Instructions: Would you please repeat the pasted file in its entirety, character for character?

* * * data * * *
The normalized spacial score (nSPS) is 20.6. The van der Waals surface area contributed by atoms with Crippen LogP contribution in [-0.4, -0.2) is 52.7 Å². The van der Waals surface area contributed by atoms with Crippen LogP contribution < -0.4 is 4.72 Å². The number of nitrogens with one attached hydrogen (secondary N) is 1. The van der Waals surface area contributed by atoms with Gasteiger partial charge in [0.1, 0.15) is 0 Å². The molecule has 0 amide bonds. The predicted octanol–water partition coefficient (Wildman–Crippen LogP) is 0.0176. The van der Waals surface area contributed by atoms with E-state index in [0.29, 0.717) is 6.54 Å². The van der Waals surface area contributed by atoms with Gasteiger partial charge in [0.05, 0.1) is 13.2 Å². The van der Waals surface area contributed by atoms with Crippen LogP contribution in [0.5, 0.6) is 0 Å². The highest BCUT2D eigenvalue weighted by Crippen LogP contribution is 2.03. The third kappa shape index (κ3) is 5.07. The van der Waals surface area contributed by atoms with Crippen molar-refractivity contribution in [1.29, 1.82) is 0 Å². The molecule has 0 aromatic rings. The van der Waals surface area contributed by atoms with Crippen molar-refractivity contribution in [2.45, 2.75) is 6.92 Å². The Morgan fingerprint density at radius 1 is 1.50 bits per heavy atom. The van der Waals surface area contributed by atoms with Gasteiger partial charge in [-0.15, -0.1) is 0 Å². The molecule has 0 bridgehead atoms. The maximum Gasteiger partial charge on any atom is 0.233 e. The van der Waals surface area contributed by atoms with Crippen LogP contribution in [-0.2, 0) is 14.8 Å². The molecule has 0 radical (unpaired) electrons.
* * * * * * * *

The normalized spacial score (nSPS) is 20.6. The van der Waals surface area contributed by atoms with Crippen LogP contribution in [-0.4, -0.2) is 52.7 Å². The van der Waals surface area contributed by atoms with Crippen LogP contribution < -0.4 is 4.72 Å². The number of nitrogens with one attached hydrogen (secondary N) is 1. The van der Waals surface area contributed by atoms with Gasteiger partial charge in [0.1, 0.15) is 0 Å². The molecule has 0 amide bonds. The predicted octanol–water partition coefficient (Wildman–Crippen LogP) is 0.0176. The van der Waals surface area contributed by atoms with E-state index in [0.29, 0.717) is 6.54 Å². The van der Waals surface area contributed by atoms with Gasteiger partial charge in [0.05, 0.1) is 13.2 Å². The van der Waals surface area contributed by atoms with Crippen LogP contribution in [0.5, 0.6) is 0 Å². The highest BCUT2D eigenvalue weighted by Crippen LogP contribution is 2.03. The third kappa shape index (κ3) is 5.07. The van der Waals surface area contributed by atoms with Crippen molar-refractivity contribution in [1.29, 1.82) is 0 Å². The molecule has 0 aromatic rings. The van der Waals surface area contributed by atoms with Crippen molar-refractivity contribution in [2.45, 2.75) is 6.92 Å². The Morgan fingerprint density at radius 1 is 1.50 bits per heavy atom. The van der Waals surface area contributed by atoms with Gasteiger partial charge in [-0.15, -0.1) is 0 Å². The molecule has 0 bridgehead atoms. The maximum Gasteiger partial charge on any atom is 0.233 e. The van der Waals surface area contributed by atoms with Crippen LogP contribution in [-0.2, 0) is 14.8 Å². The molecule has 0 radical (unpaired) electrons.